Again, with gratitude in mind, parents can encourage their teens to engage in good deeds, be it to help in a soup kitchen, run errands for an elderly neighbor, or participate in a street cleaning project. They may choose to join a debating club at school or run for class president so as to utilize the talents and gifts Allah SWT has bestowed upon them. This is also a form of gratitude. Let them know they can come to you with any problem, discuss any difficulty they are facing — they can lean on you when necessary — but that you want them to make decisions while still consulting you for guidance. The parents set limits while providing space, redirect and facilitate their way when the going gets rough for the teen, rather than criticizing them. Ensure them that you, the parent(s), are one hundred percent behind them, supporting them, and cheering them on. This strategy builds confidence and confidence breed happiness and optimism.

Review and Assessment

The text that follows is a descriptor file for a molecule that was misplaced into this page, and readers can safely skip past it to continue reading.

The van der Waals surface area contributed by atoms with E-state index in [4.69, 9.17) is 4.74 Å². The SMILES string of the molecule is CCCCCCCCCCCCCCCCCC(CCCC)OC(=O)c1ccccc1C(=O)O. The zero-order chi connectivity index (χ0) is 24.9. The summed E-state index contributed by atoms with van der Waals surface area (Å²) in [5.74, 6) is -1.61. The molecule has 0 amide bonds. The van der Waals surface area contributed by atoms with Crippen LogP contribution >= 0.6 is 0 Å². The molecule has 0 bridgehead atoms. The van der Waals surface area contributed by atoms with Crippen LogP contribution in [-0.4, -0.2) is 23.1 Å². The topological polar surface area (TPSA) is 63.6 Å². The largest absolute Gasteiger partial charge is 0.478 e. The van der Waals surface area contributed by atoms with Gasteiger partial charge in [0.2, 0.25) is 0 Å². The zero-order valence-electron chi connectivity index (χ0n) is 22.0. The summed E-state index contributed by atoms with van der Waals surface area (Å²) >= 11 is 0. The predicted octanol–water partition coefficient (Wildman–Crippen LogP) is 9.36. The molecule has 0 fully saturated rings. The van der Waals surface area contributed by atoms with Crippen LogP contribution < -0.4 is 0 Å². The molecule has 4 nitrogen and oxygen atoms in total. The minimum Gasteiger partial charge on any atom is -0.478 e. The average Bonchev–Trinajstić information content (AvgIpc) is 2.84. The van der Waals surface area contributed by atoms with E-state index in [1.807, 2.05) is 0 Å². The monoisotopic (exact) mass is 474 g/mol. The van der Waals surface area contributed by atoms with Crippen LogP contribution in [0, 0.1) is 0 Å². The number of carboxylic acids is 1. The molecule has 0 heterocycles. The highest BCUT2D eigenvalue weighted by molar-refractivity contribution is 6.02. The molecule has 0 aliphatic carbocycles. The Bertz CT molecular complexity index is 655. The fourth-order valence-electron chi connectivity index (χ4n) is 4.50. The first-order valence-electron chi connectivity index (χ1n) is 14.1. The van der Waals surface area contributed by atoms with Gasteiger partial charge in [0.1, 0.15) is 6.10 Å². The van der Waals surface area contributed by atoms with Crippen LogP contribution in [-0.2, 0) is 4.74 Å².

When children can navigate through life’s challenges with confidence and resilience, they become happy individuals who are optimistic and, very likely, thankful for all the good things in their lives. The significance of review and assessment throughout the child’s growth and development lies in the important practice of self-examination and reflection on the goals we strive for and how well we are doing in that process. In general terms, as Muslims we are blessed with numerous opportunities to review and reflect on our behaviors and actions. The month of Ramadan is a very special and blessed month in the Islamic calendar and we must seize this opportunity to check our teaching while encouraging children to enhance their capacity to do good, establish or amend behaviors and seek the blessings of Allah. A practical example of review and assessment is the family mentioned above who together decide to practice a particular trait for one week (or it could be for one month). After that period of time they could again sit together after prayer and share their experiences, give each other feedback (and it must always be constructive feedback, expressed in a loving way even if it is pointing out some deficit), and hone their exercise guidelines with further collaboration, brainstorming, and creative suggestions.